Ukraine Crisis - Implications For English Law Contracts

Publication Date07 March 2022
SubjectCorporate/Commercial Law, Government, Public Sector, International Law, Compliance, Coronavirus (COVID-19), Contracts and Commercial Law, Government Contracts, Procurement & PPP, Export Controls & Trade & Investment Sanctions, Litigation, Contracts and Force Majeure
Law FirmMayer Brown
AuthorMr Miles Robinson, Mark Stefanini and Jonathan Cohen

Introduction

The crisis in Ukraine will increase the pressure on global supply chains, which are already under significant strain as a result of the ongoing impact of COVID.

We anticipate that businesses will need to review their supply contracts urgently to assess the possible impact and whether specific actions are required in order to comply with their contractual obligations and/or protect their position.

Areas of focus

We see the following areas as being central to that review for English law governed contracts:

Force majeure arising from supply disruption:

  • Force Majeure clauses generally allow a party affected by an event beyond the control of that party to suspend performance of its obligations without penalty.
  • However, the wording of these clauses is critical to understanding how contractual performance is impacted by the force majeure event, as English law does not imply the concept of force majeure into contracts.
  • Particular challenges may be faced by parties in the middle of supply chains, on the one hand requiring suppliers to perform while on the other hand needing to argue to customers that performance is impossible or should be delayed.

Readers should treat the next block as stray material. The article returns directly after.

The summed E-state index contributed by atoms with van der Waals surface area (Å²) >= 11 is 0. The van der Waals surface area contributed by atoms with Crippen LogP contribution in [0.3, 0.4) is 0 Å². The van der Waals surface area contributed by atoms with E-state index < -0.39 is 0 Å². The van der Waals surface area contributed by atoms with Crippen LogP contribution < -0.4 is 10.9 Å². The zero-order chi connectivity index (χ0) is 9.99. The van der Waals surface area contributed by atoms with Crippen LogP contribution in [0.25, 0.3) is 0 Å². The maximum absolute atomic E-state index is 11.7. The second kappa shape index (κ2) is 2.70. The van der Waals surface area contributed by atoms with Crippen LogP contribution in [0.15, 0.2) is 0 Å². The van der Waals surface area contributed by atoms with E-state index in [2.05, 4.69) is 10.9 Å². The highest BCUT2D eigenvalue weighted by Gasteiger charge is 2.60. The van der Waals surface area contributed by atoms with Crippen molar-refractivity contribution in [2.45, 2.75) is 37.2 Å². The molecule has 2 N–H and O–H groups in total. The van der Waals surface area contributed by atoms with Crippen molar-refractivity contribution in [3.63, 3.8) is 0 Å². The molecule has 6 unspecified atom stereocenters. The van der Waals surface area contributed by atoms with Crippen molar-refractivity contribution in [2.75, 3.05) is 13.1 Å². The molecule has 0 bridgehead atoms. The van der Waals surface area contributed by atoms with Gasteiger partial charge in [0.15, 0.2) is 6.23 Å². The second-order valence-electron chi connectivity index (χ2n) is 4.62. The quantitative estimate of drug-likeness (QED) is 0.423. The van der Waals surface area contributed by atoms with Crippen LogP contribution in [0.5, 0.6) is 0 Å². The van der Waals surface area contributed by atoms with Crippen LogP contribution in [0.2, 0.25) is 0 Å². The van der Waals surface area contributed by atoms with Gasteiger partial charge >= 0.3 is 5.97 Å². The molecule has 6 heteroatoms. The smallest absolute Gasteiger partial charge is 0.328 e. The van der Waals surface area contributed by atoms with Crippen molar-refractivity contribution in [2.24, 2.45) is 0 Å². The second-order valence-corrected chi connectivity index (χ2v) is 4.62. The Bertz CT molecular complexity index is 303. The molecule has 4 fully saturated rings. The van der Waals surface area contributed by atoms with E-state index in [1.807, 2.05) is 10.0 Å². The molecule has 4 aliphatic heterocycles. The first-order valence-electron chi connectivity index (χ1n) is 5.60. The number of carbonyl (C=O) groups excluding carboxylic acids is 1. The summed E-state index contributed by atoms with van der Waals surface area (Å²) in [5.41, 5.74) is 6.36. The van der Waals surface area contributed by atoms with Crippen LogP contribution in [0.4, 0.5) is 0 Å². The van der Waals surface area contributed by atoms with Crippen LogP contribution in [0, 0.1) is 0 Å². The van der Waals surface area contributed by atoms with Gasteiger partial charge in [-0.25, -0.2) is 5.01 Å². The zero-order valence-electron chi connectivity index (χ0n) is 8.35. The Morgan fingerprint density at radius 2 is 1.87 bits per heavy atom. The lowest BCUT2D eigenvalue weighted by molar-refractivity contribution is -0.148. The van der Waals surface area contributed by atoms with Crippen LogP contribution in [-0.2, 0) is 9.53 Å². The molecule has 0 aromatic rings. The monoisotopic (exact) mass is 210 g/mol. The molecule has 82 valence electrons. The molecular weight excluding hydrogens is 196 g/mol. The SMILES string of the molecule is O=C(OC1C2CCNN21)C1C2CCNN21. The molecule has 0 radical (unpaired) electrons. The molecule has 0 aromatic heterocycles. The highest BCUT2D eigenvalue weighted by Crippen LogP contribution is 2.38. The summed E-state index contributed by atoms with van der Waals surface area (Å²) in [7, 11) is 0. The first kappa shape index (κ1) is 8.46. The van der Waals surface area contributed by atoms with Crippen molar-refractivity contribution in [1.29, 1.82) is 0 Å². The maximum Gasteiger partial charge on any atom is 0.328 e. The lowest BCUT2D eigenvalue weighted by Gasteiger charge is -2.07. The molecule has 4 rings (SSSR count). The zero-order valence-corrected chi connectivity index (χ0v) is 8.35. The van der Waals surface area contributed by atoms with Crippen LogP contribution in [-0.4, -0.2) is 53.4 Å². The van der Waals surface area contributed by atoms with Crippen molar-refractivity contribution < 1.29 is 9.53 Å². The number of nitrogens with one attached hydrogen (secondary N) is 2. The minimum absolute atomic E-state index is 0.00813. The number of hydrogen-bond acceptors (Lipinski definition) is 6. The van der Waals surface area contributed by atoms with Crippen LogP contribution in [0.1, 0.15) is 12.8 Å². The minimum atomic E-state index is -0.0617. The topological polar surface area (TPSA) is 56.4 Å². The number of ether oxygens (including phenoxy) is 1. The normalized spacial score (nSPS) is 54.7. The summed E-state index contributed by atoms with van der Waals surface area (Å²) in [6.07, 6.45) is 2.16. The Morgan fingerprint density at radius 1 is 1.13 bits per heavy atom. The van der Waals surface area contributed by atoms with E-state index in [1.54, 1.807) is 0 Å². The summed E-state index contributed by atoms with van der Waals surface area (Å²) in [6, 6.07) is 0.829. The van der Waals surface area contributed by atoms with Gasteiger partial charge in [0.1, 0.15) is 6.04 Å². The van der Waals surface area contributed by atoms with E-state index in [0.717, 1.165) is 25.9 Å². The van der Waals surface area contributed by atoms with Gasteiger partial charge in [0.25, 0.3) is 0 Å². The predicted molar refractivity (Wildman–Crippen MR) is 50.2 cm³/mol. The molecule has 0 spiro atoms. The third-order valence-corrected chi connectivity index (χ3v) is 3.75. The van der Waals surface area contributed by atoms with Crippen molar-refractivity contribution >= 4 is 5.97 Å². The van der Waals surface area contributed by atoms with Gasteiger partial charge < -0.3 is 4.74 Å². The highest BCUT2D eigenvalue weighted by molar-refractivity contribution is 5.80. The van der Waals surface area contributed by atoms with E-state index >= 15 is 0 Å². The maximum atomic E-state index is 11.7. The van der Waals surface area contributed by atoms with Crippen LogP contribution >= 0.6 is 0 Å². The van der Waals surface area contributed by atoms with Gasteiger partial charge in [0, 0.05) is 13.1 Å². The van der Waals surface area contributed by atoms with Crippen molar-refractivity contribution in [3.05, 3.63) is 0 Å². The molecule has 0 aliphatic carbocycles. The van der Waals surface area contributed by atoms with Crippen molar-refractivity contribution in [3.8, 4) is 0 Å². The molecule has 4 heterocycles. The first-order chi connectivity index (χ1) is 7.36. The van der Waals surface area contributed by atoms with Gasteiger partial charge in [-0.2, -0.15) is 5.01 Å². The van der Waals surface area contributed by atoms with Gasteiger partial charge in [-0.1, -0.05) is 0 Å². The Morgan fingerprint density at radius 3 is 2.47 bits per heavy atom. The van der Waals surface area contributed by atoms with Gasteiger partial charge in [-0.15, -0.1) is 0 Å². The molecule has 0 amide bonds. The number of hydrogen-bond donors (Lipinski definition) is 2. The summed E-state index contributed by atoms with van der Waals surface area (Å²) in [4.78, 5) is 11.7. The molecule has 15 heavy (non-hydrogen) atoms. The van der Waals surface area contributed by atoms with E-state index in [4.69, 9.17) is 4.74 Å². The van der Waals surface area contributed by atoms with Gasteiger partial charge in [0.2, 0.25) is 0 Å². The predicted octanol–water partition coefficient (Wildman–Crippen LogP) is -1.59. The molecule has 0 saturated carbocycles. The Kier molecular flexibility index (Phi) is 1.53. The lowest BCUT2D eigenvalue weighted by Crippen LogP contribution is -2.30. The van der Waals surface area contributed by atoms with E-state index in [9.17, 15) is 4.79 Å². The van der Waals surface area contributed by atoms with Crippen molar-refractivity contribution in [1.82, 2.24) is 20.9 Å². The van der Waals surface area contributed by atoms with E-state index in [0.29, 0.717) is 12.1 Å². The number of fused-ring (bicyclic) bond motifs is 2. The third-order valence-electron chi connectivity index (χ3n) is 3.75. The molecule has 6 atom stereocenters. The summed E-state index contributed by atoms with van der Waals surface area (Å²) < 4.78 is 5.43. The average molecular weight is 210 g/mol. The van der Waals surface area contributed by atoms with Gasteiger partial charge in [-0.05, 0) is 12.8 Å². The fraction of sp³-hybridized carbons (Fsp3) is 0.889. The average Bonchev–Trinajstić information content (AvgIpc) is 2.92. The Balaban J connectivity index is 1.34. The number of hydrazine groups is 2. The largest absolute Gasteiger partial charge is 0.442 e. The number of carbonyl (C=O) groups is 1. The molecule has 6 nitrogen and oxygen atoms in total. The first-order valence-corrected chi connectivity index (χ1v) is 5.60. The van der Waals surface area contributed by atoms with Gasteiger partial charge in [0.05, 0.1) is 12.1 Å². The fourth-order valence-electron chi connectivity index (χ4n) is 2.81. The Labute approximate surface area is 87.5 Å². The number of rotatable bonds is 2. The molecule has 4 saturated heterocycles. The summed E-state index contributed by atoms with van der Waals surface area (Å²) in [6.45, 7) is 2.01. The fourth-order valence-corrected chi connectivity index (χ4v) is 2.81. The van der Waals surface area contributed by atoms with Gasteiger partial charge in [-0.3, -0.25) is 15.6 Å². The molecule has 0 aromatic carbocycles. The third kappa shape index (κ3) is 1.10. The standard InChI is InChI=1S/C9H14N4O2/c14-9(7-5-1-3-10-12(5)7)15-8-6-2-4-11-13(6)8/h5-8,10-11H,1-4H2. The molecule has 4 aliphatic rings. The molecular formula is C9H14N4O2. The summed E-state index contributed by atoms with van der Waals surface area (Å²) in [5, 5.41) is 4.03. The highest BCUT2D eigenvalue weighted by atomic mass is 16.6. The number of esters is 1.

Price escalation clauses:

  • Price escalation clauses contain mechanisms to prevent a contract becoming too financially onerous on one or both parties.
  • They are intended to reflect (and respond to) changing market conditions - particularly over the course of a long term contract Increased cost of raw materials, energy and transport are likely to arise from the current crisis.
  • Disputes often arise in respect of whether the clause has been engaged and the method by which the price adjustment should be calculated.

MAC/MAE clauses:

  • MAC/MAE clauses are designed to protect parties against the risk that an unforeseen event or circumstance may arise, which has a materially adverse impact on one or more of the contracting parties.
  • Any "change" will need to be material, not just to the general financial health of a business but to whether or not it has the means to (for example) repay a loan or enter into a transaction.
  • Establishing that an event has caused a MAE or that a MAC has occurred is rarely straightforward, and a common area of debate is the reference point against which to measure the adverse change or adverse effect.

Sanctions related compliance clauses:

  • Sanctions compliance clauses are intended to prevent or limit trade with entities which are subject to global sanctions regimes.
  • Failure to ensure...

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